The EP's Civil Liberties Committee Tuesday voted to approve part of a larger anti-Mafia report that would apply to assets deemed to be held by criminal organizations.
Under the proposal, drawn up by the Parliament's Special Committee on Organized Crime, EU members would be asked to simplify rules on confiscating criminals' assets.
Among its provisions, the measure would allow for the confiscation of buildings, vehicles and other assets even before the end of a trial, if permitted by local judicial authorities. Proceeds from the assets would be redistributed to benefit the community for "social purposes."
The confiscation provision was part of a landmark package of tough anti-Mafia proposals approved Tuesday by the European Parliament's special organized crime committee.
In addition to asset confiscation, they would bar anyone convicted of a serious crime or corruption from tendering for public contracts or running for election in the European Union for at least five years. They would also make Mafia membership a crime throughout the European bloc.
The idea of confiscation, however, had to pass civil liberties muster. After months of discussion between the European Parliament's organized crime and civil liberties committees, the measure was passed and goes to a June plenary vote in Strasbourg, France.
The approval of the anti-Mafia package was welcomed by Sonia Alfano, an Italian member of European Parliament and chairwoman of the special committee on organized crime.
"After a year of negotiations we were able to insert into the text advanced standards such as confiscation without conviction and the reuse of assets confiscated for social purposes," she said.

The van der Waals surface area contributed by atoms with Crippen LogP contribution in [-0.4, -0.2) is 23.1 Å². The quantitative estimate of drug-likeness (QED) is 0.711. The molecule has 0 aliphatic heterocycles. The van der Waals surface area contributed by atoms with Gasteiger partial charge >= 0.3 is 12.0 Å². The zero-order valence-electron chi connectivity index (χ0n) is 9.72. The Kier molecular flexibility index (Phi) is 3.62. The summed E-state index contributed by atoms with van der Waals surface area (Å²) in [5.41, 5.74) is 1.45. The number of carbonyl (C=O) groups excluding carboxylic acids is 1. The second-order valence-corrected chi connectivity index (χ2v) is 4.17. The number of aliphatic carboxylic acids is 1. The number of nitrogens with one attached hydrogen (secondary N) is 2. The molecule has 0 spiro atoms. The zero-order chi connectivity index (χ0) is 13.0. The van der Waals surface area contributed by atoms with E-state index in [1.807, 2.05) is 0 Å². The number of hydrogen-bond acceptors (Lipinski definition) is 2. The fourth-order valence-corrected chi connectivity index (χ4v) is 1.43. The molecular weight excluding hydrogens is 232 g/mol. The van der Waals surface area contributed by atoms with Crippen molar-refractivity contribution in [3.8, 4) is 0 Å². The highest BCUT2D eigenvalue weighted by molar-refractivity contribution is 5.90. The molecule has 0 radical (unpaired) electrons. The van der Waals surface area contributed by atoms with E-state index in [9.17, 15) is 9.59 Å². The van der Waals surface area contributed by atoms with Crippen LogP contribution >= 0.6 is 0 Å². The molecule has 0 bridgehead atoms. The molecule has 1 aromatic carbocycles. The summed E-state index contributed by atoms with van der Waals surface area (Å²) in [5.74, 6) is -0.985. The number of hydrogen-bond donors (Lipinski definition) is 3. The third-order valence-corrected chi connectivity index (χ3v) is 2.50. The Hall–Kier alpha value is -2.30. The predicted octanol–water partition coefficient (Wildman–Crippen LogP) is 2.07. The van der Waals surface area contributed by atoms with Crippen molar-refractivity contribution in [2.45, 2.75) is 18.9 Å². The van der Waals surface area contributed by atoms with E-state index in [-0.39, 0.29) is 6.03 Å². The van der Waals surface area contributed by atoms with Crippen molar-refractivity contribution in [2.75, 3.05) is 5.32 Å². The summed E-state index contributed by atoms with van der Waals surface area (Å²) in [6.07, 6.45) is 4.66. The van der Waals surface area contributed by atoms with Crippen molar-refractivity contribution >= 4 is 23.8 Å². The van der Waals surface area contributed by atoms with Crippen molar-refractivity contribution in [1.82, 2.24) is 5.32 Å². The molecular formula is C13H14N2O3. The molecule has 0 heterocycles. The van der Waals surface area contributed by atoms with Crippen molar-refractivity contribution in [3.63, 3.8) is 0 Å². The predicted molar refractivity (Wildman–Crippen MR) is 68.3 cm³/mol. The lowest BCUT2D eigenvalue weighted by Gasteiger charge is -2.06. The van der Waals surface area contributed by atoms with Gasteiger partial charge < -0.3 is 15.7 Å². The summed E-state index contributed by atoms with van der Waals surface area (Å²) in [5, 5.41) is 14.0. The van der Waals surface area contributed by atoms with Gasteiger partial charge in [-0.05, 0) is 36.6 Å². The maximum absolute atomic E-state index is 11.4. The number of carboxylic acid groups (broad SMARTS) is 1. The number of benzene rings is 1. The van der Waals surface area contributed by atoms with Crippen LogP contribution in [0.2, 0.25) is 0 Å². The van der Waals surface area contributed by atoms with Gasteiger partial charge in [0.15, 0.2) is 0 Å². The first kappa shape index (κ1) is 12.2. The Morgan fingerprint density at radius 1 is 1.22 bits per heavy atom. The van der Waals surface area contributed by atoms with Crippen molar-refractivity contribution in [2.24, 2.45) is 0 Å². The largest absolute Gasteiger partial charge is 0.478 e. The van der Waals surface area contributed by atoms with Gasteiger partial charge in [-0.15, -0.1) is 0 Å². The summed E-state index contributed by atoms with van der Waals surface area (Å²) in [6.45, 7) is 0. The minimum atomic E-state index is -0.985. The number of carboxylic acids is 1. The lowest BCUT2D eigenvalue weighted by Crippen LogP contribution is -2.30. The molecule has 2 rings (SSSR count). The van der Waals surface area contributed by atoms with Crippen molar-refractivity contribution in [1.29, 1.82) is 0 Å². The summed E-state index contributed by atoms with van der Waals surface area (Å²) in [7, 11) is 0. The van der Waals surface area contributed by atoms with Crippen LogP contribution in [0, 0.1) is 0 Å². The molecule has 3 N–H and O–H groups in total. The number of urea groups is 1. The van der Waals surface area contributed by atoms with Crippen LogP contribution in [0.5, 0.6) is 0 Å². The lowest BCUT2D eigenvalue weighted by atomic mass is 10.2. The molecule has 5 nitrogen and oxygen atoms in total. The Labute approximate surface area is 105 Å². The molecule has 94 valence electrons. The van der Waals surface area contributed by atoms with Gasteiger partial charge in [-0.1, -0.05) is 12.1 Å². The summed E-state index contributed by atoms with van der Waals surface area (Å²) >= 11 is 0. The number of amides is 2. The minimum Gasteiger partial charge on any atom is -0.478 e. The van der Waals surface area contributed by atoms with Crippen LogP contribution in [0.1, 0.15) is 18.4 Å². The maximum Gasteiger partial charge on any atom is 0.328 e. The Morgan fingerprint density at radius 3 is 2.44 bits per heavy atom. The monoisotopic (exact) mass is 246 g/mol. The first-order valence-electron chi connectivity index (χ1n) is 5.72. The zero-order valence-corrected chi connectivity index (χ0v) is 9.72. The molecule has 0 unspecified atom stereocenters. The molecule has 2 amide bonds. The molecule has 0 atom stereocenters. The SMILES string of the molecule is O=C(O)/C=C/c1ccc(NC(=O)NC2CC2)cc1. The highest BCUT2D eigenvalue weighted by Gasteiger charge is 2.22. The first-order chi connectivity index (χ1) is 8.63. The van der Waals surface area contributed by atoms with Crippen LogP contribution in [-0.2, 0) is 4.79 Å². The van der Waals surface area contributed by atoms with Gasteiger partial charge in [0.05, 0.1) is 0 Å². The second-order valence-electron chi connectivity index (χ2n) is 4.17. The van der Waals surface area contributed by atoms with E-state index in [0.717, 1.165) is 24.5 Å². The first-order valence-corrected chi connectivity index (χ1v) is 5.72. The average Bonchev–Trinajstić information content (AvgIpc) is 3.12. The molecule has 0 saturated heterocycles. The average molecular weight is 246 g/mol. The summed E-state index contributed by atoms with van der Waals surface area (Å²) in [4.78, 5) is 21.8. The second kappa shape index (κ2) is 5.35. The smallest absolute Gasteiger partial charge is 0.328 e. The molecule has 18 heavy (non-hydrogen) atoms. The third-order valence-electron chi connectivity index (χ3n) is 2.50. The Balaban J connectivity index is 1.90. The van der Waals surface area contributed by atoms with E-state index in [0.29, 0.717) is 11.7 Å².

"The text proposes a standardization of national laws in order to make it easier to cooperate, and thus make possible a European assault against criminal assets."
Should it pass the plenary vote, the anti-Mafia legislation would then be subject to negotiations with national justice ministers in the European Council, where it could be watered down or otherwise amended.
But, Alfano said, "one thing is certain: the European Parliament is every day taking a position and assuming its responsibility to address the threat posed by crime organized by the Mafia."
The measure comes a month after Italian anti-Mafia police confiscated $1.7 billion in assets from Vito Nicastri, 57, of Sicily's Trapani province, a well-known photovoltaic power generation and wind power entrepreneur, the Italian news agency ANSA reported.
Authorities alleged Nicastri was able to become the "king of wind power" in Sicily thanks to his connections with fugitive reputed Mafia "superboss" Matteo Messina Denaro and the 'Ndrangheta criminal organization in Calabria.
Seized assets included all the shares of Nicastri's company; 98 buildings, villas, warehouses and tracts of land; seven vehicles such as cars, motorcycles and boats; and 66 financial assets, including current accounts, life insurance policies, security deposits, credit cards, prepaid cards and investment funds, the Rome daily Il Fatto Quotidiano reported.
The European Parliament's confiscation measure, meanwhile, underwent some thorny negotiations, with some MEPs worried that seizing property before a conviction would violate the human rights of accused Mafiosi.
Thus a provision was inserted leaving such defendants the right to regain their property through appeals to the local courts, the Quotidiano di Sicilia reported.
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